Guard Your Stimulus Check Well

If you were set to receive one, you have probably received your Stimulus Check from the US government for relief during the coronavirus lockdown. Unfortunately, there are a lot of people who want to tell you how to spend your stimulus check, and not all of them are legitimate.

Even before the checks were sent, tele-scammers were targeting people who needed the money fast, offering advances on the check like a payday lender, and then charging interest rates that made it impossible for them to pay it back, once the check came in.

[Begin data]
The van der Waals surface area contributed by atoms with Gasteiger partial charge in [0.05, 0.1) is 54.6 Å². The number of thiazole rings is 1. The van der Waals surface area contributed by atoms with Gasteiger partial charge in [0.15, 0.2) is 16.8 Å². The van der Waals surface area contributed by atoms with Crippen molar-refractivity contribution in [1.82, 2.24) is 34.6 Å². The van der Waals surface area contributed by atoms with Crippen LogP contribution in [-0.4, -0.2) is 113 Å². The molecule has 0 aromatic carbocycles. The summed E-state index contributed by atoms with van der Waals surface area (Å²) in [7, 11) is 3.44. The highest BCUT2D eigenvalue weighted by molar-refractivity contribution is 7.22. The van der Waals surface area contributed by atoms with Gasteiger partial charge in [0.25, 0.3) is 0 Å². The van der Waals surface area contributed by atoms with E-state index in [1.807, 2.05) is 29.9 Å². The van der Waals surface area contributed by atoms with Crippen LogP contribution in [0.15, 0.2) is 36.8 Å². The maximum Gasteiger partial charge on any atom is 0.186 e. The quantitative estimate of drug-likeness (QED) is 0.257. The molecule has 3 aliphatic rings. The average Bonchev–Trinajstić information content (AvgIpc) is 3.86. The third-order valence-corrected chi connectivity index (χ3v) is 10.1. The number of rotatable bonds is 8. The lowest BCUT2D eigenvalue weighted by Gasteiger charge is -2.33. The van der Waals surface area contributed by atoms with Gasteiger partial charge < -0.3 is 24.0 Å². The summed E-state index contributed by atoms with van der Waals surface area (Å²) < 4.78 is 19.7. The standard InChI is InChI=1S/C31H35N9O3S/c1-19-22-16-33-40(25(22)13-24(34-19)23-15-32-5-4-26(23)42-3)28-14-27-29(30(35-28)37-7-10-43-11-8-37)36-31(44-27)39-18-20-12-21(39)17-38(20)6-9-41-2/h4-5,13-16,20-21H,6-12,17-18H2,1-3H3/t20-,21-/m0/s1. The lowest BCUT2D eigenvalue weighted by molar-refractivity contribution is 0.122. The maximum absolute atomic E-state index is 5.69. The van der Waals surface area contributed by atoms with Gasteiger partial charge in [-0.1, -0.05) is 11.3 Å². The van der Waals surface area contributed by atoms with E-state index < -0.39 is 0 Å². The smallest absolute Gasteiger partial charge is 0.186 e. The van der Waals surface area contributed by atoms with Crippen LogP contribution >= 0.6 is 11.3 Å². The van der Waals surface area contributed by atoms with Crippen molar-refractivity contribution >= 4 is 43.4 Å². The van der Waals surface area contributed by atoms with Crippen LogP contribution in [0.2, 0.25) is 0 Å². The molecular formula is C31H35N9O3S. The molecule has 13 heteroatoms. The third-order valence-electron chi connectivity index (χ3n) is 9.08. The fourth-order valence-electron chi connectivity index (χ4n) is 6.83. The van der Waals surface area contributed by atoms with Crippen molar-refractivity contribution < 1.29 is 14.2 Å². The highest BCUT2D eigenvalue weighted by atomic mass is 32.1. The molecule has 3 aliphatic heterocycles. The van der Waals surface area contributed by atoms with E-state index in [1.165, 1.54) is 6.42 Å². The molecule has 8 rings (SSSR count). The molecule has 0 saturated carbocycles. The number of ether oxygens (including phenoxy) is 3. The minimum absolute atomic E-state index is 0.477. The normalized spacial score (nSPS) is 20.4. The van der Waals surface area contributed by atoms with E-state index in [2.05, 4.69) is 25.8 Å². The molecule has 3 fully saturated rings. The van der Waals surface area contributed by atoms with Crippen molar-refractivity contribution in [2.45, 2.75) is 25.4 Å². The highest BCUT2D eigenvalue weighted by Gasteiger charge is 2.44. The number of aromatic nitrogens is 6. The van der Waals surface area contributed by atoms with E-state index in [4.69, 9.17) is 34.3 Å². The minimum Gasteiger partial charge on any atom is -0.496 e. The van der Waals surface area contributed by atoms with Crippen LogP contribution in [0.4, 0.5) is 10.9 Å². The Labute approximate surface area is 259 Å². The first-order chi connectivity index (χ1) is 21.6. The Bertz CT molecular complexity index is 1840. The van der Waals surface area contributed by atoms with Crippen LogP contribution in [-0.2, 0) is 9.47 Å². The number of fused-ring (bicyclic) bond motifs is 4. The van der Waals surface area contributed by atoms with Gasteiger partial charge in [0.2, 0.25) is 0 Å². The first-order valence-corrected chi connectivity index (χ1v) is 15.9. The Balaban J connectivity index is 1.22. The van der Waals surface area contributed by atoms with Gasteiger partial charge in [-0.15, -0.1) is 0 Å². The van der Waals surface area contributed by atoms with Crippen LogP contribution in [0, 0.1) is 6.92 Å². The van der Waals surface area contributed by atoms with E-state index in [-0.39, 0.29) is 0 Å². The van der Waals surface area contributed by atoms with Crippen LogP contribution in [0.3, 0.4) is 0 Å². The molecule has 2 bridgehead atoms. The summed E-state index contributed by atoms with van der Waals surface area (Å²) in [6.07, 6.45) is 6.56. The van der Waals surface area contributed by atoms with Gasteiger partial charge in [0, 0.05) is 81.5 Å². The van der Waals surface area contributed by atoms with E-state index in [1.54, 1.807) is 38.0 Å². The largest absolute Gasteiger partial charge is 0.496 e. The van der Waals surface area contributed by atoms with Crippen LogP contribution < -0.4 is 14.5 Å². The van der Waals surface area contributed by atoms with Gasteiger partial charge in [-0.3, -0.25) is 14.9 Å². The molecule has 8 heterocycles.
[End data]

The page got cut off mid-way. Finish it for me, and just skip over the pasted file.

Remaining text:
Other scammers are using phishing tactics by claiming to be from the government in emails, and phone calls, and requesting private information. They tell them that they need their Social Security number, or bank routing number in order to send the check.

This is never true. The government has your Social Security number on file, and if you e-file taxes, they also have your bank numbers.

Reputable companies will never ask for your full Social Security number on the phone. Be careful who you talk to when giving out your phone number for a payment. If you haven’t contacted them first, be wary of a random call.